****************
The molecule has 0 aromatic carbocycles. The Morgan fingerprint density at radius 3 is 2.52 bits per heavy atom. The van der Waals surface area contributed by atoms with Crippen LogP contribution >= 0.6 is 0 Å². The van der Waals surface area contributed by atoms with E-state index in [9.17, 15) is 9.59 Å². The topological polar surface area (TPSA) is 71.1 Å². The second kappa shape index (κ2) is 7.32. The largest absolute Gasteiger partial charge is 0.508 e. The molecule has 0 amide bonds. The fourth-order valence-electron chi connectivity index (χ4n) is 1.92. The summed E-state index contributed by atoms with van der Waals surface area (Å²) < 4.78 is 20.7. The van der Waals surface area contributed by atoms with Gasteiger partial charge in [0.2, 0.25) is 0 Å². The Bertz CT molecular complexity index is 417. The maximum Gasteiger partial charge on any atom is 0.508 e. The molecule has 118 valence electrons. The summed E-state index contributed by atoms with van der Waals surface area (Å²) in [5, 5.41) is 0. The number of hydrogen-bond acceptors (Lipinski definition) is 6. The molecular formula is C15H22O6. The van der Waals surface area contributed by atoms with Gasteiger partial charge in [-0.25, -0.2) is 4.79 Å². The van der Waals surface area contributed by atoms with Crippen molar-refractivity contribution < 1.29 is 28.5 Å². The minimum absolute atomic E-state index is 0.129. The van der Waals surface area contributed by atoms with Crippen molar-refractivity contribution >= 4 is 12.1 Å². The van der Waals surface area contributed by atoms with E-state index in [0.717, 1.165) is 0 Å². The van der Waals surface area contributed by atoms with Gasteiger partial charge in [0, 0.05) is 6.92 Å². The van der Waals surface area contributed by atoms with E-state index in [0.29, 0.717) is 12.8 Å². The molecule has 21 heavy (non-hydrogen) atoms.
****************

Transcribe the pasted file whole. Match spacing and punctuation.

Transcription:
The molecule has 0 aromatic carbocycles. The Morgan fingerprint density at radius 3 is 2.52 bits per heavy atom. The van der Waals surface area contributed by atoms with Crippen LogP contribution >= 0.6 is 0 Å². The van der Waals surface area contributed by atoms with E-state index in [9.17, 15) is 9.59 Å². The topological polar surface area (TPSA) is 71.1 Å². The second kappa shape index (κ2) is 7.32. The largest absolute Gasteiger partial charge is 0.508 e. The molecule has 0 amide bonds. The fourth-order valence-electron chi connectivity index (χ4n) is 1.92. The summed E-state index contributed by atoms with van der Waals surface area (Å²) < 4.78 is 20.7. The van der Waals surface area contributed by atoms with Gasteiger partial charge in [0.2, 0.25) is 0 Å². The Bertz CT molecular complexity index is 417. The maximum Gasteiger partial charge on any atom is 0.508 e. The molecule has 118 valence electrons. The summed E-state index contributed by atoms with van der Waals surface area (Å²) in [5, 5.41) is 0. The number of hydrogen-bond acceptors (Lipinski definition) is 6. The molecular formula is C15H22O6. The van der Waals surface area contributed by atoms with Gasteiger partial charge in [-0.25, -0.2) is 4.79 Å². The van der Waals surface area contributed by atoms with Crippen molar-refractivity contribution < 1.29 is 28.5 Å². The minimum absolute atomic E-state index is 0.129. The van der Waals surface area contributed by atoms with Crippen molar-refractivity contribution >= 4 is 12.1 Å². The van der Waals surface area contributed by atoms with E-state index in [0.717, 1.165) is 0 Å². The van der Waals surface area contributed by atoms with Gasteiger partial charge in [0, 0.05) is 6.92 Å². The van der Waals surface area contributed by atoms with E-state index in [0.29, 0.717) is 12.8 Å². The molecule has 21 heavy (non-hydrogen) atoms.